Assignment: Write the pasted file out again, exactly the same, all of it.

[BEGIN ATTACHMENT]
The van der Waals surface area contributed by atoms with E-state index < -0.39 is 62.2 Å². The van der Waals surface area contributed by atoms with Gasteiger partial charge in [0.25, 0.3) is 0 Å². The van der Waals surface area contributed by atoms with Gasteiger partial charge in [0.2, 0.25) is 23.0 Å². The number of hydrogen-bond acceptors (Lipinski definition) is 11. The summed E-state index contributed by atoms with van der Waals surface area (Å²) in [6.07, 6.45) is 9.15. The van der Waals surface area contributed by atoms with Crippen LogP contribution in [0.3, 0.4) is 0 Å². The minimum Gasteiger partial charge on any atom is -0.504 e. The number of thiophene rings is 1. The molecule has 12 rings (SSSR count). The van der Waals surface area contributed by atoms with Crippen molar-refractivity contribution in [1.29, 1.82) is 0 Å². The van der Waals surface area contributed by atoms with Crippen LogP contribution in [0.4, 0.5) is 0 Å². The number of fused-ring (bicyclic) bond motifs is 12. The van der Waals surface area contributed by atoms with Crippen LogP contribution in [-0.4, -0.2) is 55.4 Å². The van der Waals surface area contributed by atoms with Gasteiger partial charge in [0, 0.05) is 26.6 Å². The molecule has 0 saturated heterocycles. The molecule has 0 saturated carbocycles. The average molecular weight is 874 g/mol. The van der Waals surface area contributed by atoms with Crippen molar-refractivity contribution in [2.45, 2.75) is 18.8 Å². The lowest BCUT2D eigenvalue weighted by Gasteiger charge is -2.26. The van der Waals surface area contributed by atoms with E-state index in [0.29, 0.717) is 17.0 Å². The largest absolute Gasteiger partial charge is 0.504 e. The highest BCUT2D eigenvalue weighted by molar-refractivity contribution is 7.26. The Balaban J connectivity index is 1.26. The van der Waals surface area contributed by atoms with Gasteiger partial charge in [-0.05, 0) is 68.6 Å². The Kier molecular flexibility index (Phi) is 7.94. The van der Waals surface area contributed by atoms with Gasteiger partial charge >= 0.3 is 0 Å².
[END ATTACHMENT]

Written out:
The van der Waals surface area contributed by atoms with E-state index < -0.39 is 62.2 Å². The van der Waals surface area contributed by atoms with Gasteiger partial charge in [0.25, 0.3) is 0 Å². The van der Waals surface area contributed by atoms with Gasteiger partial charge in [0.2, 0.25) is 23.0 Å². The number of hydrogen-bond acceptors (Lipinski definition) is 11. The summed E-state index contributed by atoms with van der Waals surface area (Å²) in [6.07, 6.45) is 9.15. The van der Waals surface area contributed by atoms with Crippen LogP contribution in [0.3, 0.4) is 0 Å². The minimum Gasteiger partial charge on any atom is -0.504 e. The number of thiophene rings is 1. The molecule has 12 rings (SSSR count). The van der Waals surface area contributed by atoms with Crippen molar-refractivity contribution in [1.29, 1.82) is 0 Å². The van der Waals surface area contributed by atoms with Crippen LogP contribution in [0.4, 0.5) is 0 Å². The number of fused-ring (bicyclic) bond motifs is 12. The van der Waals surface area contributed by atoms with Crippen LogP contribution in [-0.4, -0.2) is 55.4 Å². The van der Waals surface area contributed by atoms with Gasteiger partial charge in [0, 0.05) is 26.6 Å². The molecule has 0 saturated heterocycles. The molecule has 0 saturated carbocycles. The average molecular weight is 874 g/mol. The van der Waals surface area contributed by atoms with Crippen molar-refractivity contribution in [2.45, 2.75) is 18.8 Å². The lowest BCUT2D eigenvalue weighted by Gasteiger charge is -2.26. The van der Waals surface area contributed by atoms with E-state index in [0.29, 0.717) is 17.0 Å². The largest absolute Gasteiger partial charge is 0.504 e. The highest BCUT2D eigenvalue weighted by molar-refractivity contribution is 7.26. The Balaban J connectivity index is 1.26. The van der Waals surface area contributed by atoms with Gasteiger partial charge in [-0.05, 0) is 68.6 Å². The Kier molecular flexibility index (Phi) is 7.94. The van der Waals surface area contributed by atoms with Gasteiger partial charge >= 0.3 is 0 Å².